Communist Party elders approve the decision to put down the “counter-revolutionary riot” by force.
3 June: Night of bloodshed
Media captionKate Adie reports as Chinese troops fire on protesters
In the evening, thousands of PLA soldiers begin moving towards the centre of Beijing. People flood on to the streets to try to block them, setting up barricades along routes into Tiananmen Square.
As the army tries to break through in armoured personnel carriers, some troops open fire with guns loaded with live ammunition, killing and injuring many unarmed citizens.
4 June: Anger and shock
Tiananmen Square is cleared after a night of the worst bloodshed ever seen in Beijing under communist rule.
As the new day begins, the capital is in a state of shock. Thousands of angry and curious residents crowd up to lines of soldiers blocking the north-east entrance. The soldiers open fire again.
There is sporadic gunfire throughout the day.
The government hails the military intervention as a great victory. An editorial is published saying the army would severely and mercilessly punish “lawless people who plan riots and disturb social order”.
But Peking Radio’s English language service, in an act of defiance, says thousands of innocent civilians were killed. The government-run radio calls the act a gross violation of human rights and a barbarous suppression of the people.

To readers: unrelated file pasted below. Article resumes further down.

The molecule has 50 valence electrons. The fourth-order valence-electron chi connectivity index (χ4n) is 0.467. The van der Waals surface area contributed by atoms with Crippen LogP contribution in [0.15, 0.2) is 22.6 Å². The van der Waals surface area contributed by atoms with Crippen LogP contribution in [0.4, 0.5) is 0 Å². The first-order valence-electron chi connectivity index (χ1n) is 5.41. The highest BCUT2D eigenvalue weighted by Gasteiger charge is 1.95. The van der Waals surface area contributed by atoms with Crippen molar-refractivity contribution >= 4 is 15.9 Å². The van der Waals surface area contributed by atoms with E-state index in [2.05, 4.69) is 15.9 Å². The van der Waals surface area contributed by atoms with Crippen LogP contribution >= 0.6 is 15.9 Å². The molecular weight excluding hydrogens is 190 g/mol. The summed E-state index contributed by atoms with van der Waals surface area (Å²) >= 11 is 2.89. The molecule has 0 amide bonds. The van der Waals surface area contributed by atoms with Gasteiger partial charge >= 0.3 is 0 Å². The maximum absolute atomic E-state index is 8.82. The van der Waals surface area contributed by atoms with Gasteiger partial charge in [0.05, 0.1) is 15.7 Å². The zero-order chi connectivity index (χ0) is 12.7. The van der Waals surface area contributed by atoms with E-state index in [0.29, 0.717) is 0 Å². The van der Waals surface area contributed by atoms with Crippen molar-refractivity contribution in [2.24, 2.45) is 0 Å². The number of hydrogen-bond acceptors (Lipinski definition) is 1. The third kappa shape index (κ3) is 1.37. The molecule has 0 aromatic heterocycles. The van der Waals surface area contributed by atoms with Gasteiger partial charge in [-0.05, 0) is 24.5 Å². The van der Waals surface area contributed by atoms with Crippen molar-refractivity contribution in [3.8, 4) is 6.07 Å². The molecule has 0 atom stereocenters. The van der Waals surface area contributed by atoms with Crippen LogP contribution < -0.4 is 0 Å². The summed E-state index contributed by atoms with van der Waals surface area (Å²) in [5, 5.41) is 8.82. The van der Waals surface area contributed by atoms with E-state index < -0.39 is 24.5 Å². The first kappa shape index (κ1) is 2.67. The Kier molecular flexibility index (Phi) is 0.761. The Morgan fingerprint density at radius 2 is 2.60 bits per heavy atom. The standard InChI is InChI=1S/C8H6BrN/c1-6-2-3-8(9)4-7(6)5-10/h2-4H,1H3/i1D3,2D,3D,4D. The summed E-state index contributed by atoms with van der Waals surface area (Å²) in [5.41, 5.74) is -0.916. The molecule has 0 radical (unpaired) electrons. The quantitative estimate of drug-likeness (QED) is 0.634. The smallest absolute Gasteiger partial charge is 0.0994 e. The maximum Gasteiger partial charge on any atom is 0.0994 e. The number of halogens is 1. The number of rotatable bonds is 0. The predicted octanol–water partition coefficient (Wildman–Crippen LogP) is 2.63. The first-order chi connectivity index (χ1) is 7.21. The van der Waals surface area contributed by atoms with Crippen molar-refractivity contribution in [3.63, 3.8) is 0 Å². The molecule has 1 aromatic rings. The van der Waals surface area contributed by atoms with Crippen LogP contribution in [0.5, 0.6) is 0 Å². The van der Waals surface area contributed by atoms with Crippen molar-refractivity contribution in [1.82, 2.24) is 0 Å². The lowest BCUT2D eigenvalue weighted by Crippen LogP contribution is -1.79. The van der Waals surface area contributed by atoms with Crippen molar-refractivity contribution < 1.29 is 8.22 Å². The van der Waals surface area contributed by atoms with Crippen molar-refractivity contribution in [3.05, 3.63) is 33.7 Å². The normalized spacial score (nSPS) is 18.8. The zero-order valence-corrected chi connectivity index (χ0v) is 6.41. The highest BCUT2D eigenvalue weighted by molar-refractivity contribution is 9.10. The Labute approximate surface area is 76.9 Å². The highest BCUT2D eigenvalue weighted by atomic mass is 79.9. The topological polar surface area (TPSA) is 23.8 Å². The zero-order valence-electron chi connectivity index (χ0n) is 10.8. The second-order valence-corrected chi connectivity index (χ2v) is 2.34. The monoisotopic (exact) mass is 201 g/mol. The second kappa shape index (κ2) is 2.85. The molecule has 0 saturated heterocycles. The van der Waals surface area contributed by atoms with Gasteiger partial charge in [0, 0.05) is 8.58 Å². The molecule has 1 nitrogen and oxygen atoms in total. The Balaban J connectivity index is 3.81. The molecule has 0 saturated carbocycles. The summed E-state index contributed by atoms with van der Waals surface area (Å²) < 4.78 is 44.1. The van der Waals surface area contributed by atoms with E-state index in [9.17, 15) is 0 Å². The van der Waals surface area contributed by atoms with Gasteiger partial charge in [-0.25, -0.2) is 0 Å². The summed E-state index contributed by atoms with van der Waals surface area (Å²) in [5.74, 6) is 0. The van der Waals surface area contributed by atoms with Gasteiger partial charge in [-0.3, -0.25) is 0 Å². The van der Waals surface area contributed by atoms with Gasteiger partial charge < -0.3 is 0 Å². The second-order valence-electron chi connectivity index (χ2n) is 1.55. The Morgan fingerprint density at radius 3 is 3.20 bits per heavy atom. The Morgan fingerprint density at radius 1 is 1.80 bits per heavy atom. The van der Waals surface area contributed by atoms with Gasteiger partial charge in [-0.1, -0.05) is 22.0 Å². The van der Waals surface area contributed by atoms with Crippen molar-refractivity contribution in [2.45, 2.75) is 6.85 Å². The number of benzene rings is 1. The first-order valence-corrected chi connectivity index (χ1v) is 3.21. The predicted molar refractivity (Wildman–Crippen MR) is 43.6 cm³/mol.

Afterwards the authorities claim no-one was shot dead in the square itself. There is still debate about exactly how many people were killed. Some say a few hundred, others say a few thousand.
5 June: ‘Tank man’
The army now has complete control of Beijing. But the world witnesses a staggering act of defiance – the unarmed man blocking a column of tanks as they moved along Chang’an Avenue towards Tiananmen Square.
To this day, the fate of the man remains unknown.
, of a lone man in front of tanks, is now known around the world
9 June: Deng Xiaoping appears
China’s paramount leader Deng Xiaoping appears for the first time since the brutal crackdown.
In a speech to military officers he praises their efforts, and blames the turmoil on counter-revolutionaries who wanted nothing less than to overthrow communism.